May 23 2015, in the early morning a commercial prawn fishing vessel deployed a longline set of prawn traps over the Kelvin Grove sponge bioherm near Lions Bay. Drop camera footage (see video above) has documented high abundance of glass sponges in this area, with some large sponges likely over a metre tall. The sponge reefs that exists here are vulnerable to damage from bottom contact fishing gears and in this instance were likely damaged as prawn traps landed on top of them. The drop camera footage was taken earlier this year and has documented broken sponges, that may be from bottom contact fishing gear from recreational and commercial fisheries in Howe Sound, such as prawn traps and cannonballs from downriggers.
Glass sponges are important habitat for a variety of fish and invertebrate species and damage of the sponge reefs may slow the recovery of rockfish populations in Howe Sound. The heartache in this whole operation is that recreational and commercial fishing in the area is legal. The recent closures of two sponge reefs in Howe Sound do not include Kelvin Grove, nor several other areas with glass sponge reefs. Without adequate protection, these reefs remain at risk from damage from fishing gear. Important habitat for rockfish and other species may be destroyed. Lack of education about life on the ocean floor hides the fact that this type of harvesting can be extremely harmful to sensitive marine life that lives on the bottom.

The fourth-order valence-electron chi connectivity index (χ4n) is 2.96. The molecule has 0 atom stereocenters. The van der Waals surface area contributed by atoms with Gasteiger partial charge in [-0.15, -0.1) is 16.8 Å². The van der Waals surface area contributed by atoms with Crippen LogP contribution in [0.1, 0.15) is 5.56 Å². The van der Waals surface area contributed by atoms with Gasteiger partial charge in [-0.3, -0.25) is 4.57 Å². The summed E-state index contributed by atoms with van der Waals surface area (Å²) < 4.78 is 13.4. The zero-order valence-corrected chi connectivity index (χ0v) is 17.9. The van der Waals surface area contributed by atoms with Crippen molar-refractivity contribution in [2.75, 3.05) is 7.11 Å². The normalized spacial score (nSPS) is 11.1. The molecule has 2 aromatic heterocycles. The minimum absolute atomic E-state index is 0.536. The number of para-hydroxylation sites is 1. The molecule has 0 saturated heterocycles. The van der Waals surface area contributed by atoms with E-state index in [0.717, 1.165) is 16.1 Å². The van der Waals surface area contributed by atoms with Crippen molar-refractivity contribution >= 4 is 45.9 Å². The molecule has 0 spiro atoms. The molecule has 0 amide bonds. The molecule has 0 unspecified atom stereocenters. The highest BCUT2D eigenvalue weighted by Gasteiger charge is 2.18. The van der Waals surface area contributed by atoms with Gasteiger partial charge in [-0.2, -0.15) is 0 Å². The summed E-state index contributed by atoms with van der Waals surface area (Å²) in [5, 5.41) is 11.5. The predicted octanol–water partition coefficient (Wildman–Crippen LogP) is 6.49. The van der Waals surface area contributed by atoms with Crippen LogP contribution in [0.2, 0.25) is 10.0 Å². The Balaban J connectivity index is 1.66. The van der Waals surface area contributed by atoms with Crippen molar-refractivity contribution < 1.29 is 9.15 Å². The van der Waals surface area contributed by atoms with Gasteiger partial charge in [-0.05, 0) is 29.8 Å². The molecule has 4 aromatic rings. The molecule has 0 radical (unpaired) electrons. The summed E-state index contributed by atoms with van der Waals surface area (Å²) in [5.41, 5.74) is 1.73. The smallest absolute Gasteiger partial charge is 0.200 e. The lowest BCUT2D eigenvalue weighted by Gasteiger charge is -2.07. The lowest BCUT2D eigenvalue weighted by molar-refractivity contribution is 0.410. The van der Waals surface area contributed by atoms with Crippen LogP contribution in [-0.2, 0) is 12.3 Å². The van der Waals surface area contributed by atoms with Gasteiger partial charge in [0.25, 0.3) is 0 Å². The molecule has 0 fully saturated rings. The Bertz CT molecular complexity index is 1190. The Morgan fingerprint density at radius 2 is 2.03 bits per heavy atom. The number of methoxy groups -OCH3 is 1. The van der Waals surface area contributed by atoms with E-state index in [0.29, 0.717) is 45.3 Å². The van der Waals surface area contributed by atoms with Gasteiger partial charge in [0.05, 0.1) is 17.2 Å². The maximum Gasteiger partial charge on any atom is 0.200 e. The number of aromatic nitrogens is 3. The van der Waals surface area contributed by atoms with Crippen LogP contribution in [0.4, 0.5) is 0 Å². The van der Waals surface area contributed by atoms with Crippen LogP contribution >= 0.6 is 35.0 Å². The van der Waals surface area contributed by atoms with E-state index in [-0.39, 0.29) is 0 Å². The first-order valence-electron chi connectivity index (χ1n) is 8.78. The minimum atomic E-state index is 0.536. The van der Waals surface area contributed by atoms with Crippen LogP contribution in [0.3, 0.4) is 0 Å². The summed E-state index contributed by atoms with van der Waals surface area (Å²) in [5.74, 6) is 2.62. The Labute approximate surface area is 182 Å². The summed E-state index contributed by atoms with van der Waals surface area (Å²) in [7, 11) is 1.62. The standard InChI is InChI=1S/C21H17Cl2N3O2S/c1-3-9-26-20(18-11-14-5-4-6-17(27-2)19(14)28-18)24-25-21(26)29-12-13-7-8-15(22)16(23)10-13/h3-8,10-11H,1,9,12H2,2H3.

Could this be a case of “existence education” increasing the value of the reefs and demonstrating that the BC glass sponge reefs are unique in the world, and by doing so increasing their value infinitely? If the human race started to be less anthropocentric we might give the rest of the planet a chance to live and thrive, particularly life in the oceans.